The eruption of Krakatau island in August 1883 was THE most deadly volcanic explosion in modern history. More than 36,000 people in over 300 coastal villages perished in the most ghastly ways imaginable. Many died of burns and suffocation from the super-heated pyroclastic blasts that blew the peaks off the island. Thousands more drowned from the 4 tsunamis that followed when the volcano collapsed into the sea.
The Indonesian island of Krakatau (Krakatoa) sits in the narrow Sunda Straits between Sumatra to the north and Java to the south. Before the 1883 eruption, the uninhabited tropical island had no less than 3 volcanic peaks: Perboewatan the most active, Danan in the middle, and Rakata the tallest. Krakatau and its two nearby islands were remnants of a previous eruption that left an undersea caldera simmering beneath the sea.
Our story however starts 3 months before. Early in the morning of 20 May 1883, an 11 kilometer high cloud of ash and pumice plumed above the normally silent Krakatau, the first eruption in over 2 centuries. Over the next 2 months, it would deliver similar spectacles, all of which brought churning clouds of incandescent ash high into the hot tropical skies. People living in the nearby Dutch colonies on Java & Sumatra actually held parties celebrating nature’s spectacular fireworks. These awe-inspiring displays however were a prelude of far worse things to come.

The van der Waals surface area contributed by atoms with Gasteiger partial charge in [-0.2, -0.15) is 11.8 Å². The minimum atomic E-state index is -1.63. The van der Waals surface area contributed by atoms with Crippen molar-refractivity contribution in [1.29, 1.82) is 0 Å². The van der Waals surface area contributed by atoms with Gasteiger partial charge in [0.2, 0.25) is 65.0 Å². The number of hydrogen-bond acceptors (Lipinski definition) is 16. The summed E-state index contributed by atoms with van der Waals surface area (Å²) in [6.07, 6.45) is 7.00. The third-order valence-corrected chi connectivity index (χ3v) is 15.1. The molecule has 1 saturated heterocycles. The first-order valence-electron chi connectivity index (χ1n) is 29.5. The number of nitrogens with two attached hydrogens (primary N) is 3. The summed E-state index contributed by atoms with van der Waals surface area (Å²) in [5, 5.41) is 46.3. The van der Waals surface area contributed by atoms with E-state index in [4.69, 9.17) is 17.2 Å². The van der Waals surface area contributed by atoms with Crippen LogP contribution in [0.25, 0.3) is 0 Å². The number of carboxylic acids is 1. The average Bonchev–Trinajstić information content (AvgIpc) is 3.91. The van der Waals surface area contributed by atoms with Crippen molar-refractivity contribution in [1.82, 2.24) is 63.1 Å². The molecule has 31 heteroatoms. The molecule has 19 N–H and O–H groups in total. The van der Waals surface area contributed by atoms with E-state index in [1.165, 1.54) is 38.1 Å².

Celebrations would come to a tragic halt in late August.
At 12:53 pm on Sunday 26 August, the eruption’s first major blast sent a cloud of hot gas, ash and pumice 24 km into the afternoon sky! Debris from the smaller summer eruptions had plugged the neck of the cone, allowing pressure to build in the magma chamber. This initial blast generated an eardrum-rupturing barrage accompanied by a black churning cloud that quickly turned daytime into night. Villagers and Dutch colonists covered their mouths and fled into houses and huts to escape the raining storm of hot ash and pumice. This was but the opening salvo to a climactic eruption the next day.
The first of 4 stupendous eruptions began at 5:30 am Monday morning, climaxing in a colossal blast at 10am that literally blew Krakatau Island apart. The noise was heard over 4600 km away, throughout the Indian Ocean – from Sri Lanka in the west, to Australia in the east. TWO-THIRDS of the island collapsed beneath the sea, into the now vacated magma chamber. 23 square kilometers of the island, including all of Perboewatan and Danan, fell into a caldera 6 kilometers across.
The explosive force was estimated at 200 megatons of TNT. By comparison, the 1945 atomic bomb that devastated Hiroshima was a mere 20 kilotons.. When the northern half of the island dropped beneath the ocean, it generating a series of devastating pyroclastic ash flows at sea level. Black clouds blasted across the waters of the Sundra Straits at speeds up 100 kph. Dazed villagers had barely enough time to take in the destruction of Krakatoa. Blistering pyroclastic flows struck southern Sumatra and western Java with a vengeance, hot enough to incinerate entire villages. 1000 alone died in the Sumatra town of Ketimbang, over 40 kilometers away. Dutch Controller Willem Beijerinck lived and worked in Ketimbang with his wife Johanna and their three children. He seriously contemplated killing his wife and children to spare them the hideous death of suffocation by hot ash. The family managed to survive by heading to high ground early in the eruption.